During August 2008, especially given the fine weather and calm sea, over 1,500 people, coming from Libyan shores, landed in Lampedusa, and were stored in the island’s refugee camp only big enough to hold 850: this is a humanitarian emergency.
Born in Toulon, France, he started his activity in Turin as a cameraman, producing some political and social reports. In 1975 he began to devote himself to photography, working in the streets and squares of protest, and in 1977 he moved to Paris. From there he began his travels as a reporter-photographer, first with French agencies, then on behalf of American agencies and international magazines (Newsweek, Der Siegel, Time, The New York Times), for which he "covers" crisis and conflict situations in Latin America, Africa, the Balkans, the Middle East.
In 1992 he won the World Press Photo Award (in the category Daily Life, stories) for a report on a cholera epidemic in Peru and in 1999 he won an honorable mention in the same competition for a report on Kosovo. At the same time, he began working on long-term projects: "El Rumore de Los Sabres" (1986-1988), his first project and book, documents Chilean society during the last two years of the military dictatorship of General Augusto Pinochet. Subsequently, he turned more and more to personal documentation projects that allowed him to tackle history in a more articulated way and less conditioned by the needs and requests of the weekly newspapers, as in the reportage that traces the path of the slave trade from Benin to the sugar cane. sugar plantations of the Dominican Republic and Haiti, or the three diseases that plague third-world countries - AIDS, malaria, and tuberculosis - were produced in the 1990s and 2000s.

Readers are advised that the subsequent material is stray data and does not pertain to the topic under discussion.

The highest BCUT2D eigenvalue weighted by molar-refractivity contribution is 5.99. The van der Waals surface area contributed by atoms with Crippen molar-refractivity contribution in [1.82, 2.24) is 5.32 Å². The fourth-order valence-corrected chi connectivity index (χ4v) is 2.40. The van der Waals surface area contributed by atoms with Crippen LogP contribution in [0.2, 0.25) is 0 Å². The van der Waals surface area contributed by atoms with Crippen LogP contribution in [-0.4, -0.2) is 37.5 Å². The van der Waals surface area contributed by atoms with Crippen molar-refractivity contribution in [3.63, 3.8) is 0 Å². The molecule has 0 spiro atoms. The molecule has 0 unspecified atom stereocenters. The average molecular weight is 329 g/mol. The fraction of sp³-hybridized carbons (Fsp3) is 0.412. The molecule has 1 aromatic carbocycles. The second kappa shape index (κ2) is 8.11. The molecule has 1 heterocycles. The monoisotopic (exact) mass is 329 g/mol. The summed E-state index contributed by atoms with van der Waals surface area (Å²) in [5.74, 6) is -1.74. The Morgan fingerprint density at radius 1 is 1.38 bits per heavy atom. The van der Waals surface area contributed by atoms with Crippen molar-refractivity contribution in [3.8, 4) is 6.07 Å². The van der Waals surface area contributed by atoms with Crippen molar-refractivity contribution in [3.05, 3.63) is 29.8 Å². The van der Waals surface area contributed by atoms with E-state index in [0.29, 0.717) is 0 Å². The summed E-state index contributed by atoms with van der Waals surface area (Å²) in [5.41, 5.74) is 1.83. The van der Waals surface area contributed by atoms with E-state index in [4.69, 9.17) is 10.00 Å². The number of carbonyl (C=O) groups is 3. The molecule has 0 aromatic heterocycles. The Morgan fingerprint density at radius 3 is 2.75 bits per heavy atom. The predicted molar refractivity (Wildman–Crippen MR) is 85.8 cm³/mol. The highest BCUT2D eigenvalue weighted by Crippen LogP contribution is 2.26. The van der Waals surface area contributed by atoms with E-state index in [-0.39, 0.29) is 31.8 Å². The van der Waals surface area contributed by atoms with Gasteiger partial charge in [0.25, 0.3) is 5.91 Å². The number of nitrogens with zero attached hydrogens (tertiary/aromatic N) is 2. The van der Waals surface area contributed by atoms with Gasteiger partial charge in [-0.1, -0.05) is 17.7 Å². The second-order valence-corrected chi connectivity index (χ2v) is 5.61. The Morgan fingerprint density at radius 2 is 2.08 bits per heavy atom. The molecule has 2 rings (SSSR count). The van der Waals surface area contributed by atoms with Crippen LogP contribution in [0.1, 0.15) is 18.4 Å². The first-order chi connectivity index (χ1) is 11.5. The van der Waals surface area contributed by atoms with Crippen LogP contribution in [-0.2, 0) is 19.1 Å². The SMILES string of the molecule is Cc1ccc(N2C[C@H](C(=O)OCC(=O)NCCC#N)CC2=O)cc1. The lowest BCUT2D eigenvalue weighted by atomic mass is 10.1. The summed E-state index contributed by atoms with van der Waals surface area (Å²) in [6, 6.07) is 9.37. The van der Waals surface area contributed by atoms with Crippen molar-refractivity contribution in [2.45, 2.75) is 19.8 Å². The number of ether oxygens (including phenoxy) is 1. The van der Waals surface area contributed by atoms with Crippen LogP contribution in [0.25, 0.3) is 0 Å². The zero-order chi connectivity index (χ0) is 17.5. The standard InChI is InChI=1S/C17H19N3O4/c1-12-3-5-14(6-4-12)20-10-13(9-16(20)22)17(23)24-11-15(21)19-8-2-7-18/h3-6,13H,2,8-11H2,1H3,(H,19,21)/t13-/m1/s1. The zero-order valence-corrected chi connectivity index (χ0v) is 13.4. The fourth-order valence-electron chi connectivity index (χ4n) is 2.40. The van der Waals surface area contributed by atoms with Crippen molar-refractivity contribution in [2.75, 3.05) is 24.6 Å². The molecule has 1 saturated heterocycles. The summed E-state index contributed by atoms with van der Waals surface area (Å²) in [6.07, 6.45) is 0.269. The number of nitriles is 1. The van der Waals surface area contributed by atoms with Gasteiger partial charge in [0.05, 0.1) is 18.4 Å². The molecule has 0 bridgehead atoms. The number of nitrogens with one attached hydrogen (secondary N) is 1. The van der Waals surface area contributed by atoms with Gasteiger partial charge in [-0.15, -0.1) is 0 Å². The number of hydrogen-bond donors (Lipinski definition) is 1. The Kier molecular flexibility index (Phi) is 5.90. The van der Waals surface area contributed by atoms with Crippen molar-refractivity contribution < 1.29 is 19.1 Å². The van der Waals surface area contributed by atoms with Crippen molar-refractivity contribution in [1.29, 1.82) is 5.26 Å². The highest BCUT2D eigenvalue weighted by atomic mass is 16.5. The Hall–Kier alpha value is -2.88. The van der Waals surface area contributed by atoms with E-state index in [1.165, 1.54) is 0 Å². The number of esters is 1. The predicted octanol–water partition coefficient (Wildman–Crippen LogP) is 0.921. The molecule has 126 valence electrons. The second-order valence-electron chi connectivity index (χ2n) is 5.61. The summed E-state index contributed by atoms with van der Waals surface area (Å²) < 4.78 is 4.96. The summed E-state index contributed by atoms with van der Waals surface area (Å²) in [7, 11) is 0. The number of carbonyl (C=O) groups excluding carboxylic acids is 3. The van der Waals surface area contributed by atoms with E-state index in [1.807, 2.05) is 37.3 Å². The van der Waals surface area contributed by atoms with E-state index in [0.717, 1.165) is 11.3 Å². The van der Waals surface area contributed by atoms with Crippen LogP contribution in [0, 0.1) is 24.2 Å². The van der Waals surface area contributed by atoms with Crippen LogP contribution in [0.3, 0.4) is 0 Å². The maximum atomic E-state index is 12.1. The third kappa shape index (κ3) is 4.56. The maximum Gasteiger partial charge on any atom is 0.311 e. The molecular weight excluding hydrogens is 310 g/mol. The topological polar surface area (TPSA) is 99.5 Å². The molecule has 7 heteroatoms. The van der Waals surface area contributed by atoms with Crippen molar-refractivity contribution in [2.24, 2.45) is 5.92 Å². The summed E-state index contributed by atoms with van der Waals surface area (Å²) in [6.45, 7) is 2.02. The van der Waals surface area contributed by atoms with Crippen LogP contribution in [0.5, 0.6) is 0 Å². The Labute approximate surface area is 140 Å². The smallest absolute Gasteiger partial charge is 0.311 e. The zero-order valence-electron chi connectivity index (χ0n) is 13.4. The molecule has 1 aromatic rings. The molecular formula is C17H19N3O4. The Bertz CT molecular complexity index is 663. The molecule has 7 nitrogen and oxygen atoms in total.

Since 2000 he has been an associate member of the German photo news agency Zeitenspiegen Reportagen, for which he works on a project on the borders of the Mediterranean and the Middle East.